Plot: The small town of Normal, Texas has a killer stalking its streets, but not just some lowlife thug or even serial killer, but an animalistic savage that is mutilating its victims beyond belief. The local police are on the case, but this isn’t the kind of law enforcement that instills confidence in the justice system, as Sheriff Hardwood (E. Lee Smith) is a brash, often racist gentleman who berates his deputy, as he thinks he is an illegal alien incapable of basic thoughts. At the same time, his dim witted son shambles around unattended, setting the case back more than anything else. As more bodies pile up, it becomes clear that no mere man could be responsible, so it becomes a hunt for a werewolf, likely one ingesting recreational narcotics. But can Hardwood and his boys somehow crack the case, even with help from some offbeat sources or will this weed wolf prey on the entire town of Normal?
Entertainment Value: This is one wild ride, a micro budget cocktail of horror and comedy that veers all over the place, but retains an over the top, crude sense of humor throughout. The balance leans more toward the comic elements, so there aren’t scares or eerie atmosphere, but Weed Wolf has some low rent gore and violence, as well as a horror slanted narrative. This isn’t subtle humor either, but slapstick, anything goes comedy that holds no topic sacred, so if you’re easily triggered, you will likely be offended at least a few times. This no holds barred, freestyle approach to the humor leads to some outlandish, hilarious moments to be sure, but also some airballs that fall with a distinct thud. But this is true of all comedies, so to expect every joke to land is a little unrealistic. The other issue I have with Weed Wolf is that it runs almost two hours and feels thin at that length, as the narrative is loose and the humor runs out of gas at times. Even so, there is more fun than bad to be had here, with a lot of outrageous lines and characters, so I don’t want to be too harsh. If you appreciate wild, low rent cinema that goes for broke, for better or worse, Weed Wolf is a movie that deserves a look, as it is fearless in that respect.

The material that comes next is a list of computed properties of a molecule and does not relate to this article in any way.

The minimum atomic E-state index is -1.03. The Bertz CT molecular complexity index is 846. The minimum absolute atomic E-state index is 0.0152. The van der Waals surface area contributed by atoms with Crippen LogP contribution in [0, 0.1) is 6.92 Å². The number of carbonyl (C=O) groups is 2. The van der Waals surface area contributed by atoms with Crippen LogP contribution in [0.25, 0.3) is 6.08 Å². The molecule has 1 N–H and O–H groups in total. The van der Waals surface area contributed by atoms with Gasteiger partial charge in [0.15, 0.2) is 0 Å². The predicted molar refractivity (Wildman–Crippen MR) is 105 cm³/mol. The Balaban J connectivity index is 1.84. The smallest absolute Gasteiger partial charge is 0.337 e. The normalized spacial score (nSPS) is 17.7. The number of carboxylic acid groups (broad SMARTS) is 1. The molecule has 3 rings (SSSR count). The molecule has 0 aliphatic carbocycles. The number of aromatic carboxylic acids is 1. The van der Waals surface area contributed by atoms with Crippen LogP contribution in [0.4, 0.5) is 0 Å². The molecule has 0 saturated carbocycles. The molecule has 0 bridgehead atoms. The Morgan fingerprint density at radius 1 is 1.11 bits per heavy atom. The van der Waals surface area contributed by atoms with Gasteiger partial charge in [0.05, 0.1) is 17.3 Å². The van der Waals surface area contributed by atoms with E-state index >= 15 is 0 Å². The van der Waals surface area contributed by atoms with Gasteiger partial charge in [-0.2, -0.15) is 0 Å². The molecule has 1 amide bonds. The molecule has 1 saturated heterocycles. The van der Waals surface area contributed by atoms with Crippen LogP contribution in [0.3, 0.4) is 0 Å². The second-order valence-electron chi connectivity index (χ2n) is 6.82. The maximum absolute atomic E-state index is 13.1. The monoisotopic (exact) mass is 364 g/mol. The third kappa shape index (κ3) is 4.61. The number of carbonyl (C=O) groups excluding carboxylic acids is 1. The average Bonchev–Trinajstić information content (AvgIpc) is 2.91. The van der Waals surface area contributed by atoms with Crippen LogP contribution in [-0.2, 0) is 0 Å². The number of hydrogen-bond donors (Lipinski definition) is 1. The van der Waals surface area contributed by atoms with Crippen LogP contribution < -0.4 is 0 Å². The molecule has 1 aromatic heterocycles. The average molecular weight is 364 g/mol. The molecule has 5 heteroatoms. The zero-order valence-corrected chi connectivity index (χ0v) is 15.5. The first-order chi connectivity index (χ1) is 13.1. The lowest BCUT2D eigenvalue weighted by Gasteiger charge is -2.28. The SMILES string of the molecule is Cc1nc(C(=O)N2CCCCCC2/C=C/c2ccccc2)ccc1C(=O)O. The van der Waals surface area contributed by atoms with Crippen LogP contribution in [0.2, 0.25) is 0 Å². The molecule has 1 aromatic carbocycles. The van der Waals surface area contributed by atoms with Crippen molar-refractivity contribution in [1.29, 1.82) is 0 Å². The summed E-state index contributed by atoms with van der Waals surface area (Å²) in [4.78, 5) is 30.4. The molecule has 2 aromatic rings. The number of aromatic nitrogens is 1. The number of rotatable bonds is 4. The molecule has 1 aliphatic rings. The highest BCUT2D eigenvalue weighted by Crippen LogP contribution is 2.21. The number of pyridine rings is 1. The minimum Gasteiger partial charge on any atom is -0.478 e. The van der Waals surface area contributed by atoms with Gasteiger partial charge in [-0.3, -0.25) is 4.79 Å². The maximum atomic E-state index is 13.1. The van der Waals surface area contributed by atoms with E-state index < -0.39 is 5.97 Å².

This one doesn’t skimp on the bare breasts, with a number of topless scenes throughout, including some segments that just are closeups of the boobs. So not the most titillating of nude scenes perhaps, but a host of beautiful breasts are on showcase in Weed Wolf, so it earns some points. There is some violence and even bloodshed here, but it isn’t graphic and is presented for laughs, more than scares or shock. The wolf slashes a few people and that leaves some red tinted wounds, while other scenes splash around some blood, but again, nothing too intense or graphic. I love low rent gore effects, so I wouldn’t have minded a few more over the top kills, but given the emphasis on humor over horror, the movie doesn’t suffer without buckets of blood. The dialogue is where Weed Wolf shines, as it is packed with outlandish, nonsensical, and hilarious exchanges, with no regard for good taste or social boundaries. Of course, some will find the writing to be childish and random, which it is, but if you appreciate ridiculous, over the top dialogue, you should find some gems here. I had to rewind a few times, as a line would come out of nowhere that was just so ludicrous, I had to hear it again. On the craziness front, this is more slapstick than outright insanity, but the bizarre dialogue and outlandish elements ensure some points are scored here.
Overall Insanity: 3/10